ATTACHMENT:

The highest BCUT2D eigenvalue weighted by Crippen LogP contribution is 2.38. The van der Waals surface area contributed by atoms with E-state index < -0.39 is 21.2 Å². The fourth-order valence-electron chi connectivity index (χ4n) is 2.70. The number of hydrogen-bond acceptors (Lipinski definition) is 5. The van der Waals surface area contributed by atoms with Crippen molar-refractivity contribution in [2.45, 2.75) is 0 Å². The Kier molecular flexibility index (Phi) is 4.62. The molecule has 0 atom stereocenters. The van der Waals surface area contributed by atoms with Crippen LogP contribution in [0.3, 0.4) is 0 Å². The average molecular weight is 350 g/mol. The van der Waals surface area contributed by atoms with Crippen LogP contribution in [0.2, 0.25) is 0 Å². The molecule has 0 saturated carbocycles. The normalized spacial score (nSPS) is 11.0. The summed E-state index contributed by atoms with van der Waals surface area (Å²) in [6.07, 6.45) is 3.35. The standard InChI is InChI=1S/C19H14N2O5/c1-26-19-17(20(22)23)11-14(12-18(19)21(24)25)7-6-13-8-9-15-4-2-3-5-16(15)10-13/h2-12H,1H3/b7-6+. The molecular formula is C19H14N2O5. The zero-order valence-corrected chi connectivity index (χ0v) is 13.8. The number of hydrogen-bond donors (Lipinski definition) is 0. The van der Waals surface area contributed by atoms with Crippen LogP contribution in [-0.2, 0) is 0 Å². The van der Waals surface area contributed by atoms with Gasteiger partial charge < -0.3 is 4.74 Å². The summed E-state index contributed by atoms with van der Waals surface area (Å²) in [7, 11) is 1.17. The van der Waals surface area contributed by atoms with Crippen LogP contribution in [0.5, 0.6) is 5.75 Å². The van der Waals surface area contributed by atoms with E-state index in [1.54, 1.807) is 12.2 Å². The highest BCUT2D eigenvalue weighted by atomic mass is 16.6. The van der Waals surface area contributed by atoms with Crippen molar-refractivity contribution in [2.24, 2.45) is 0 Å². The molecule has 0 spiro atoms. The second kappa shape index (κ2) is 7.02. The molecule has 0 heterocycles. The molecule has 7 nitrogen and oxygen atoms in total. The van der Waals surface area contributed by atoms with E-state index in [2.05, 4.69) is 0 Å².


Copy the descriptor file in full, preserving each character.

The highest BCUT2D eigenvalue weighted by Crippen LogP contribution is 2.38. The van der Waals surface area contributed by atoms with E-state index < -0.39 is 21.2 Å². The fourth-order valence-electron chi connectivity index (χ4n) is 2.70. The number of hydrogen-bond acceptors (Lipinski definition) is 5. The van der Waals surface area contributed by atoms with Crippen molar-refractivity contribution in [2.45, 2.75) is 0 Å². The Kier molecular flexibility index (Phi) is 4.62. The molecule has 0 atom stereocenters. The van der Waals surface area contributed by atoms with Crippen LogP contribution in [0.3, 0.4) is 0 Å². The average molecular weight is 350 g/mol. The van der Waals surface area contributed by atoms with Crippen LogP contribution in [0.2, 0.25) is 0 Å². The molecule has 0 saturated carbocycles. The normalized spacial score (nSPS) is 11.0. The summed E-state index contributed by atoms with van der Waals surface area (Å²) in [6.07, 6.45) is 3.35. The standard InChI is InChI=1S/C19H14N2O5/c1-26-19-17(20(22)23)11-14(12-18(19)21(24)25)7-6-13-8-9-15-4-2-3-5-16(15)10-13/h2-12H,1H3/b7-6+. The molecular formula is C19H14N2O5. The zero-order valence-corrected chi connectivity index (χ0v) is 13.8. The number of hydrogen-bond donors (Lipinski definition) is 0. The van der Waals surface area contributed by atoms with Crippen LogP contribution in [-0.2, 0) is 0 Å². The van der Waals surface area contributed by atoms with Gasteiger partial charge < -0.3 is 4.74 Å². The summed E-state index contributed by atoms with van der Waals surface area (Å²) in [7, 11) is 1.17. The van der Waals surface area contributed by atoms with Crippen LogP contribution in [0.5, 0.6) is 5.75 Å². The van der Waals surface area contributed by atoms with E-state index in [1.54, 1.807) is 12.2 Å². The highest BCUT2D eigenvalue weighted by atomic mass is 16.6. The van der Waals surface area contributed by atoms with Crippen molar-refractivity contribution in [2.24, 2.45) is 0 Å². The molecule has 0 spiro atoms. The second kappa shape index (κ2) is 7.02. The molecule has 0 heterocycles. The molecule has 7 nitrogen and oxygen atoms in total. The van der Waals surface area contributed by atoms with E-state index in [2.05, 4.69) is 0 Å².